• The Cycling News forum is looking to add some volunteer moderators with Red Rick's recent retirement. If you're interested in helping keep our discussions on track, send a direct message to @SHaines here on the forum, or use the Contact Us form to message the Community Team.

    In the meanwhile, please use the Report option if you see a post that doesn't fit within the forum rules.

    Thanks!

Giro V Tour

May 30, 2010
113
0
0
Visit site
Surely the racers who go for GC results at the Giro are ruling out their TdF chances if some of their main rivals are doing other things during the Giro??

Contador, not that he needs help, is surely assisted by the fact that some of him main rivals for GC at the Tour have just punished themselves for 3 weeks in one of the hardest Giros to date.

If i had someone of Contadors level as my main rival for the main event of the year I wouldnt do a GT right before the big prize. Or have these guys given up on honours at the Tour because of him and gone for other GT's instead, knowing they cant win the Boucle??
 
not every single rider in the péloton considers the Tour to be their peak. If you consider yourself a top 10 talent, but there are 25 top 10-capable talents in the race, then you could easily ride 'til you burst and fail to get anywhere. You could get a top 10 at the Giro or Vuelta and that would be much better remembered than riding your guts out for 22nd at the Tour.

So several other riders target other races.
 
Jun 22, 2009
10,644
2
0
Visit site
Libertine Seguros said:
not every single rider in the péloton considers the Tour to be their peak. If you consider yourself a top 10 talent, but there are 25 top 10-capable talents in the race, then you could easily ride 'til you burst and fail to get anywhere. You could get a top 10 at the Giro or Vuelta and that would be much better remembered than riding your guts out for 22nd at the Tour.

So several other riders target other races.

And then several don't. Too many prioritize the tour imo.
But I guess, the prestige and 'big names' at the tour, is basically what the tour has going for itself these days (cause it certainly aint the course, and initiative by the organizers). Despite this year's giro course and epic performance, for sure the winner of the tour outshines basso.
 
Mar 18, 2009
4,186
0
0
Visit site
Timmy-loves-Rabo said:
And then several don't. Too many prioritize the tour imo.
But I guess, the prestige and 'big names' at the tour, is basically what the tour has going for itself these days (cause it certainly aint the course, and initiative by the organizers). Despite this year's giro course and epic performance, for sure the winner of the tour outshines basso.

Heh. Flashback to the late sixties/early seventies. Poor organization and the riders start preferring the Giro/Vuelta. The Tour decreased in importance and the Giro and classics became the most important races. A lot of riders preferred to do Giro+Vuelta than show up at the Tour.

I bet Merckx (among others) wishes he hadn't done that in retrospective :p (Given how important a sixth Tour win could've been)
 
Aug 18, 2009
4,993
1
0
Visit site
Probably Liquigas, BMC, Cervélo prioritised the Giro. Maybe other teams would have been smart to, not just because they would be unlikely to ba a match (on paper) for Contador and Andy Schleck. With the Giro route llight on TT miles, it could have favoured say, Joaquin Rodriguez or Robert Gesink. It's just the importance of the Tour making it irresistible. Sort of surprising that BMC or Cervélo could afford to target the Giro (in termsof sponsors' exposure) when they aren't actully Italian. It's sort of interesting: could there be a diference in these teams' style of descision making?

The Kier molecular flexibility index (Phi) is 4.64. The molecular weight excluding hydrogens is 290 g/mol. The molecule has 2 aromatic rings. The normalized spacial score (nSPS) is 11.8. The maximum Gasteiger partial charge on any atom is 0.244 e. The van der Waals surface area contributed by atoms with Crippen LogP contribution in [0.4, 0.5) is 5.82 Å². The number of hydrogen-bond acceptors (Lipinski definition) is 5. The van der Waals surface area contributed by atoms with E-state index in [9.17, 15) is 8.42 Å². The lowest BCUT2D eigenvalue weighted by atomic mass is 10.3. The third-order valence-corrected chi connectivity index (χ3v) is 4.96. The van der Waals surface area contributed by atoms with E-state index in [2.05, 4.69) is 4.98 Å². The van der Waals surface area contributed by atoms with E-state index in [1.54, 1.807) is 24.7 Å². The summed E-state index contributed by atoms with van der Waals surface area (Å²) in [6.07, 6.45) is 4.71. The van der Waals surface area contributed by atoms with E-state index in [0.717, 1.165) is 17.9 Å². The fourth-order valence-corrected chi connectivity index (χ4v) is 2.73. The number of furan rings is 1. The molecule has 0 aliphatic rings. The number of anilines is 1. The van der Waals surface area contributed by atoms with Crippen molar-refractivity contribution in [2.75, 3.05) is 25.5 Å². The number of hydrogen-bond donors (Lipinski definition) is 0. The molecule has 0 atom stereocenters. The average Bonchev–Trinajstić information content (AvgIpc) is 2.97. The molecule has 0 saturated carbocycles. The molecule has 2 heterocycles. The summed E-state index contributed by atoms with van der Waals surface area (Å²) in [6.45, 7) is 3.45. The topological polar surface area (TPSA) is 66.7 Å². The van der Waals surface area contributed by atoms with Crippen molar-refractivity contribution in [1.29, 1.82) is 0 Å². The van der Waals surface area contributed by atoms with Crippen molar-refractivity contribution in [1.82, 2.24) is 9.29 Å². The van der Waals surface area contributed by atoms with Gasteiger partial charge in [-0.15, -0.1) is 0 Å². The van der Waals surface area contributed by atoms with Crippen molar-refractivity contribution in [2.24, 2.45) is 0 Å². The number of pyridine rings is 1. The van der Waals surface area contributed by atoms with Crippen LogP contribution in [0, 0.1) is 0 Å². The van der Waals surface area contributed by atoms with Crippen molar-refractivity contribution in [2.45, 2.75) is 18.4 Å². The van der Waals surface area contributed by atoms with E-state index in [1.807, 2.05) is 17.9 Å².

The last person to win the Giro/Tour double was Marco Pantini in 1998. Before that, Miguel Indurain did it twice in 92 & 93, though some argued at the time the Giro was becoming a race for Italians and "easier" to win. When Mig himself lost the following year, even he said that the competition was lighter the years he won it. Before that, the great Hinault did the double in 1985.

In 2003 Gilberto Simoni won the Giro convincingly and said he'd go for it in the Tour. While he did win a mountain stage there, he was never a threat, suffering on several climbs, TT's, and melting in the heat. Later saying to double peak like that was impossible.

In 2006 Ivan Basso won the Giro convincingly and looked like a solid Tour favorite, but he never got there, due to Operation Puerto.

I think it is possible that someone may come along again and do it, but not likely anytime soon. We're more likely to see what we did with Menchov in lat year's Giro. A good win, followed by finishing an hour back at the Tour.

*Please discuss doping and "how" and "why" any of these results are what they are in The Clinic, not here.
 
May 20, 2010
718
1
0
Visit site
taiwan said:
Probably Liquigas, BMC, Cervélo prioritised the Giro. Maybe other teams would have been smart to, not just because they would be unlikely to ba a match (on paper) for Contador and Andy Schleck. With the Giro route llight on TT miles, it could have favoured say, Joaquin Rodriguez or Robert Gesink. It's just the importance of the Tour making it irresistible. Sort of surprising that BMC or Cervélo could afford to target the Giro (in termsof sponsors' exposure) when they aren't actully Italian. It's sort of interesting: could there be a diference in these teams' style of descision making?

BMC certainly demonstrated a "different" style of decision making. They were so addle brained they split a developing roster in half and did a half assed job of both the Giro and the ToC. IMO BMC felt committed to ToC (for sponsor/USA exposure) and Giro as GT invite (and TDF invite not yet to hand).
 

TRENDING THREADS